Byline: William H. Pritchard, SPECIAL TO THE WASHINGTON TIMES
Last year, the indefatigable John Haffenden brought out the first hefty volume of his two-part biography of the English critic and poet, William Empson (volume two will appear in December). In between, as it were, he has edited a generous selection of Empson's letters and done so with his usual painstaking thoroughness. This involves frequent inclusion of passages from letters and other writings by correspondents who provoked Empson into responding, usually at length and often repeatedly.
No collection of letters by any writer I'm aware of comes even close to matching these 50 years worth of continuing argument about literature, the criticism and teaching of which made up Empson's life. His criticism is to be found in such works as "Seven Types of Ambiguity" and "The Structure of Complex Words"; his teaching was done in Japan, in China, for many years at the University of Sheffield in England, and after retirement in brief stints at American universities.
This is not to say that the results are always edifying to the hard-working reader; maddening, is rather the word that more than once comes to mind. Sometimes the exchanges are about topics and matters that have ceased to hold interest for us, such as questions of "feeling" and "sense" he discusses with his mentor, I.A. Richards.
The result is impenetrable stuff like the following: "A feeble attempt at putting (x) for 'feeling (= sense not in focus of consciousness of x' and X?" it begins and continues just as mysteriously.
Or we find him, more than once, going on at length about Thomas Kyd's "The Spanish Tragedy," a play that only English graduate students have read and probably only once:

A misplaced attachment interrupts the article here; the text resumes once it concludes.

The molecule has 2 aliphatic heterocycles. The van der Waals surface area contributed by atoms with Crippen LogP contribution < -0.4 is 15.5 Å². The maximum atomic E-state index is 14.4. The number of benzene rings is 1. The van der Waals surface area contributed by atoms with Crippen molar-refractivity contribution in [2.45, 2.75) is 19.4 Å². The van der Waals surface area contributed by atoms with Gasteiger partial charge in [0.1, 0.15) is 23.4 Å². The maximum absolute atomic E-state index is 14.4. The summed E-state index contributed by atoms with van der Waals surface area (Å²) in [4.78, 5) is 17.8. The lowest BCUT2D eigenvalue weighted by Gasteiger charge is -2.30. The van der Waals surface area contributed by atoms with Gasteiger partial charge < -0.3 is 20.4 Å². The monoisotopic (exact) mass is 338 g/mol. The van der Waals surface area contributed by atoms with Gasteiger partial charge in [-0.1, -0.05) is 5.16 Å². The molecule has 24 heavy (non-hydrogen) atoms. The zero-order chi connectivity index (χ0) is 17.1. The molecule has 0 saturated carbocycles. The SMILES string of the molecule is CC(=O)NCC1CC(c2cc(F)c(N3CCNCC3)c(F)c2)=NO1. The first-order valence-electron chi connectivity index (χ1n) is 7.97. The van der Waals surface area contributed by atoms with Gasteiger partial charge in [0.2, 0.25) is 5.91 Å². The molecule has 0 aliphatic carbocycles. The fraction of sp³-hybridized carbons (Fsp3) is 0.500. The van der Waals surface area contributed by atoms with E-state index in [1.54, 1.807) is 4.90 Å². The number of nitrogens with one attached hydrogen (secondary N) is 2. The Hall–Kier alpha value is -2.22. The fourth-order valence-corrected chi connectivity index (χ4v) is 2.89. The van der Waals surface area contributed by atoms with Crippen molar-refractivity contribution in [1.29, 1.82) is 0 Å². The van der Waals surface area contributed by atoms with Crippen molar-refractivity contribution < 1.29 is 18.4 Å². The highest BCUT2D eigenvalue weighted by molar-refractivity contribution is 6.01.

"The play is morally disgusting unless you recognise that it is based on indignation about these appallingly tricky royal marriages, their immense irrelevance to the political results they entail (such as the Spanish rule over the Netherlands, always a sore), the nastiness of having to force the girls into accepting them (or even seeing the poor debauched frog having to pretend he would be able to poke the terrifying old Elizabeth)."
What? Haffenden prints some sentences from Christopher Ricks' response to this letter, in which, after praising Empson's "splendid interpretation," Mr. Ricks admits he has no interest in the play "wh. just rests in my memory as bric-a-brac."
An English reviewer of the letters noted the prevalence of pugilistic metaphors in what Empson liked to call his "argufying" mode. One of his best-known poems is titled "Just a Smack at Auden," and there's no denying he actively sought out rough-and-tumble verbal encounters with other critics.
In his introduction, Mr. Haffenden points out Empson's fondness for "joke-phrases," odd, slangy turns of speech that impart to the argufying a colloquial, informal and sometimes puzzling tone. One doesn't and surely Empson's correspondents must often have felt this know just how to take an obvious insult that is not quite obvious in its delivery.
How, for example, did the American scholar Rosamund Tuve, a specialist in Renaissance and 17th-century literature, take the following compliment: "I think that your style has greatly improved in your last book but is still very bad, simply from failure of communication."
Simply? He goes on to suggest that if Tuve would try to write more clearly she would find "your ideas are a great deal more muddled than you suppose."
One Penelope Doob, who sent Empson an article she'd written on a Jacobean play, Thomas Middleton's "The Changeling," is first thanked, then dismembered over five pages in which she is treated as another of those critics who have bought into the hated "Christian revival." (Empson regularly and obsessively referred to Christianity as …